Anubias afzelii

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Anubias afzelii
Anubias afzelii - Copenhagen Botanical Garden - DSC07960.JPG
Scientific classification e
Kingdom: Plantae
Clade: Tracheophytes
Clade: Angiosperms
Clade: Monocots
Order: Alismatales
Family: Araceae
Genus: Anubias
Species:
A. afzelii
Binomial name
Anubias afzelii

Anubias afzelii is a plant in the Araceae family. It was first described for science in 1857 by Heinrich Wilhelm Schott. That description was based on material collected in Sierra Leone by Adam Afzelius. Schott named the species after him.[1] The genus Anubias was described at the same time. Only A. afzellii belonged to it. This is therefore the type species of the genus.[2] A. afzelii was the first species of this genus known to science.[2]

Where it grows[change | change source]

The plant is found in West Africa: Senegal, Guinea, Sierra Leone, and Mali.[2]

Description[change | change source]

The plant's leave blades are elongated (long and thin) and leathery. They can be up to 35 cm (14 in) long and 13 cm (5.1 in) wide. The leaf stems are generally shorter than the blade. The leaves are set on a creeping and rooting rhizome. It is 1–4 cm (0.39–1.57 in) thick. The spathe is 3–7 cm (1.2–2.8 in) long (sometimes up to 9 cm long). It has a 13–32 cm (5.1–12.6 in) long peduncle. The spadix is 5–8 cm (2.0–3.1 in) long (sometimes up to 12 cm long). It is a little bit longer than the spathe. Therefore, the tip of the spadix sticks a little bit out of the spathe. The upper part of the spadix is covered with male flowers. Their 5-6 stamens are fused. The anthers (also called thecae) are on the sides. The lower part of the spadix is covered with female flowers. These are reduced to the ovary and stigma.[2]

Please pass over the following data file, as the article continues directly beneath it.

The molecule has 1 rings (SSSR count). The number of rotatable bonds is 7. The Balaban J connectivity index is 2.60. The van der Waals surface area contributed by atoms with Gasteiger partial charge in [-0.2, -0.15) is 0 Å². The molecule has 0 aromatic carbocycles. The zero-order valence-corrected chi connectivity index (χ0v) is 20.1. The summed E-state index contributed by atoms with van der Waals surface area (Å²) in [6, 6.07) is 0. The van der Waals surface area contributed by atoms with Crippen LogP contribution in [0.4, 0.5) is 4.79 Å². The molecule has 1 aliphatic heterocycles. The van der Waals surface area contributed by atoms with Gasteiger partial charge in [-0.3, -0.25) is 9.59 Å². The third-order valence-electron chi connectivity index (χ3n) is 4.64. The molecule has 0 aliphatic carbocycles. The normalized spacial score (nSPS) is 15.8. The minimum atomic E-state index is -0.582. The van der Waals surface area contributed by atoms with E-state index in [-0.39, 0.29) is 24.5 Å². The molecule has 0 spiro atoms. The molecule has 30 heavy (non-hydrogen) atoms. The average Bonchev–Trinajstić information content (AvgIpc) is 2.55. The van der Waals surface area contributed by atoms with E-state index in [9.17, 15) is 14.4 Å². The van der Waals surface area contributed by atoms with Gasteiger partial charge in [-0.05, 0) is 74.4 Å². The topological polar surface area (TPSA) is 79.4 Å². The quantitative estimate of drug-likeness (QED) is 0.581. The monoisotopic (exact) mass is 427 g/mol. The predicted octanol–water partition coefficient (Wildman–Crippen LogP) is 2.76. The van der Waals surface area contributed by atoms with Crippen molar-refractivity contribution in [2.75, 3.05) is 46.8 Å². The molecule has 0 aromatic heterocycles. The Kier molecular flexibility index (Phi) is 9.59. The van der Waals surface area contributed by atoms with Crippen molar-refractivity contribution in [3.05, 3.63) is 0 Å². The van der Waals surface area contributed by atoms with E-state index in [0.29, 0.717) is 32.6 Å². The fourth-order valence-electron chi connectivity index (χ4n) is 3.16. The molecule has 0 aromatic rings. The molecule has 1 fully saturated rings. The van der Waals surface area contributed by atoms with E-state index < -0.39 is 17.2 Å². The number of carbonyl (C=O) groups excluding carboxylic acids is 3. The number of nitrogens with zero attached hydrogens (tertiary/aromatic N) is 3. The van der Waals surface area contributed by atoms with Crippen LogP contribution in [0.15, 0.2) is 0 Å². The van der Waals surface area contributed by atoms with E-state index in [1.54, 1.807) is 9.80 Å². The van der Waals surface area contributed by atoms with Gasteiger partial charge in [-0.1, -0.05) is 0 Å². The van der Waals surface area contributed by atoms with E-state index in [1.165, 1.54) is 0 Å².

Ecology[change | change source]

The plant grows in wet, shady places. It flowers from the end of March to July. It fruits from April to September.[3] The plant grows above water, but can sometimes be completely under water.

Growing conditions[change | change source]

This plant grows best when only partly under water and when not crowded by other plants. It is most suited for the paludarium. It can also be used in larger aquariums, where it grows very slowly. It does not need much light. It prefers a temperature range of 22-26 °C. It can be propagated by dividing the rhizome. Propagation by seed is also easy.[4]

References[change | change source]

  1. Schott, H. (December 1857). "Aroideen Skizzen". Oesterreichisches Botanisches Wochenblatt (in German and Latin). 7 (50): 398–399. doi:10.1007/BF02071618.
  2. 2.0 2.1 2.2 2.3 Crusio, W. (1979). "A revision of Anubias Schott (Araceae). (Primitiae Africanae XII)". Mededelingen Landbouwhogeschool Wageningen. 79 (14): 1–48.
  3. Crusio WE (1987). "Die Gattung Anubias SCHOTT (Araceae)". Aqua Planta (in German). Sonderheft (1): 1–44.
  4. Christel Kasselmann (1995). Aquarienpflanzen (in German). Stuttgart, Germany: Eugen Ulmer. p. 472. ISBN 1-57524-091-2.